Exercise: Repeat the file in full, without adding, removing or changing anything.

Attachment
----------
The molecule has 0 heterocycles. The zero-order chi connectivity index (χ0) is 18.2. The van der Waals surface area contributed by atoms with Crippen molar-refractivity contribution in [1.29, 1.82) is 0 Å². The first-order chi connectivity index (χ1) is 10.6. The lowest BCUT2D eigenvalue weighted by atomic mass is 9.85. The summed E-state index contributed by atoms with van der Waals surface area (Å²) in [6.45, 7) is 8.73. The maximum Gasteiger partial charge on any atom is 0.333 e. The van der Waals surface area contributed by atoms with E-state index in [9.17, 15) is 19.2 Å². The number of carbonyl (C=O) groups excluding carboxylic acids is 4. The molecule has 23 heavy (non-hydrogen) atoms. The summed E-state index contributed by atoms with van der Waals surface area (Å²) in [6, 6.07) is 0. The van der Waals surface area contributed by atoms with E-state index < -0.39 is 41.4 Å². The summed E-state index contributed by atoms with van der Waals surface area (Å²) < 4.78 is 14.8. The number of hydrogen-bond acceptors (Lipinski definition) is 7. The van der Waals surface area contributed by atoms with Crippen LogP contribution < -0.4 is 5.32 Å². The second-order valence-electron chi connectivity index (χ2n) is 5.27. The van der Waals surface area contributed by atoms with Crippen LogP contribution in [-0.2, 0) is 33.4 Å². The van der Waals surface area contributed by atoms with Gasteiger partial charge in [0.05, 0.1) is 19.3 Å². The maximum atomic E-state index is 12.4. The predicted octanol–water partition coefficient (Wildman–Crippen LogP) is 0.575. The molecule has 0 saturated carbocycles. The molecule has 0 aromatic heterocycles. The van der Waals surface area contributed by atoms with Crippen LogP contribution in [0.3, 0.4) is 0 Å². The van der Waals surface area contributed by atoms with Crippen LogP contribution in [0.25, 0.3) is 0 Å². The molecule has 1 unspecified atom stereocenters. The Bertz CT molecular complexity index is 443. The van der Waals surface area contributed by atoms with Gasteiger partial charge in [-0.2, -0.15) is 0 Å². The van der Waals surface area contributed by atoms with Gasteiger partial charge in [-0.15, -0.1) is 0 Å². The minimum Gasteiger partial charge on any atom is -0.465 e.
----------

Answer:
The molecule has 0 heterocycles. The zero-order chi connectivity index (χ0) is 18.2. The van der Waals surface area contributed by atoms with Crippen molar-refractivity contribution in [1.29, 1.82) is 0 Å². The first-order chi connectivity index (χ1) is 10.6. The lowest BCUT2D eigenvalue weighted by atomic mass is 9.85. The summed E-state index contributed by atoms with van der Waals surface area (Å²) in [6.45, 7) is 8.73. The maximum Gasteiger partial charge on any atom is 0.333 e. The van der Waals surface area contributed by atoms with E-state index in [9.17, 15) is 19.2 Å². The number of carbonyl (C=O) groups excluding carboxylic acids is 4. The molecule has 23 heavy (non-hydrogen) atoms. The summed E-state index contributed by atoms with van der Waals surface area (Å²) in [6, 6.07) is 0. The van der Waals surface area contributed by atoms with E-state index < -0.39 is 41.4 Å². The summed E-state index contributed by atoms with van der Waals surface area (Å²) < 4.78 is 14.8. The number of hydrogen-bond acceptors (Lipinski definition) is 7. The van der Waals surface area contributed by atoms with Crippen LogP contribution < -0.4 is 5.32 Å². The second-order valence-electron chi connectivity index (χ2n) is 5.27. The van der Waals surface area contributed by atoms with Crippen LogP contribution in [-0.2, 0) is 33.4 Å². The van der Waals surface area contributed by atoms with Gasteiger partial charge in [0.05, 0.1) is 19.3 Å². The maximum atomic E-state index is 12.4. The predicted octanol–water partition coefficient (Wildman–Crippen LogP) is 0.575. The molecule has 0 saturated carbocycles. The molecule has 0 aromatic heterocycles. The van der Waals surface area contributed by atoms with Crippen LogP contribution in [0.3, 0.4) is 0 Å². The van der Waals surface area contributed by atoms with Crippen LogP contribution in [0.25, 0.3) is 0 Å². The molecule has 1 unspecified atom stereocenters. The Bertz CT molecular complexity index is 443. The van der Waals surface area contributed by atoms with Gasteiger partial charge in [-0.2, -0.15) is 0 Å². The van der Waals surface area contributed by atoms with Gasteiger partial charge in [-0.15, -0.1) is 0 Å². The minimum Gasteiger partial charge on any atom is -0.465 e.